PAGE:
Chapter

Framing the Family in Late Imperial China: An Anthropological Glance at Some Family Cases in the <i>Conspectus of Penal Cases (Xing'an huilan)</i><sup>*</sup><sup>1</sup>

Françoise Lauwaert

in Law and Anthropology

Published in print November 2009 | ISBN: 9780199580910
Published online February 2010 | e-ISBN: 9780191723025 | DOI: http://dx.doi.org/10.1093/acprof:oso/9780199580910.003.0020

Series: Current Legal Issues

 Framing the Family in Late Imperial China: An Anthropological Glance at Some Family Cases in the Conspectus of Penal Cases (Xing'an huilan)*1

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This chapter takes up the methodological challenge to consider a series of 18th- and 19th-century juridical texts as a particular kind of anthropological corpus. The reading of a part of that literature unveils a rich and complex reflection on causality, responsibility, and guilt. But what is most remarkable for an anthropologist is the way in which these categories were altered, to the extent of being inverted, when applied to the field of kinship defined by three instances: mourning, genealogy, and gender. The main sources are various editions of the code of the Qing dynasty, imperial edicts, and a huge collection of cases entitled Conspectus of Penal Cases (Xing'an huilan). Compiled by two officials of the Board of Punishments, this book belongs to a genre called ‘government books’ (zhengshu) including manuals for the magistrates, technical treatises on administration, and compilations of cases judged in all the provinces of the empire.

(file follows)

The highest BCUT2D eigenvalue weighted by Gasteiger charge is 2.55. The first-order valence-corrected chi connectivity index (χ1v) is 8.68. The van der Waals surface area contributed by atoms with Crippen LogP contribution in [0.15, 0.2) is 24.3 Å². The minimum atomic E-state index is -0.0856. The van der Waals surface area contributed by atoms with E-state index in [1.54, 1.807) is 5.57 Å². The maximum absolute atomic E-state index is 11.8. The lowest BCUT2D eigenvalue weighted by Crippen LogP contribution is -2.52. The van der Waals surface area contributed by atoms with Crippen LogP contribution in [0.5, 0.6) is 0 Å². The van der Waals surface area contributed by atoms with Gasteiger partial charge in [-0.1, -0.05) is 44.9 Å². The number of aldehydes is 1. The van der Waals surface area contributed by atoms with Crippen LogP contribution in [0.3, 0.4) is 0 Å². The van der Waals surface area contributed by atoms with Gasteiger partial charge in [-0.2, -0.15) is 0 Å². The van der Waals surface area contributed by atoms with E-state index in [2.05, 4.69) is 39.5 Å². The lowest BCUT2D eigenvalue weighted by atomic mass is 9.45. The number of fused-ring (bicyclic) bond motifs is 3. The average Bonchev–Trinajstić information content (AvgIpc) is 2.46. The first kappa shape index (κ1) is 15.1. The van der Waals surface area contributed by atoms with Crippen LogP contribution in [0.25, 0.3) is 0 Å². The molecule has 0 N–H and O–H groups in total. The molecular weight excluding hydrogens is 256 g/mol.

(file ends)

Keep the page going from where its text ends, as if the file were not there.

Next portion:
Keywords: juridical texts; Imperial China; Penal Cases; Qing dynasty; kinship; mourning; genealogy; gender

Chapter.  13745 words. 

Subjects: Comparative Law

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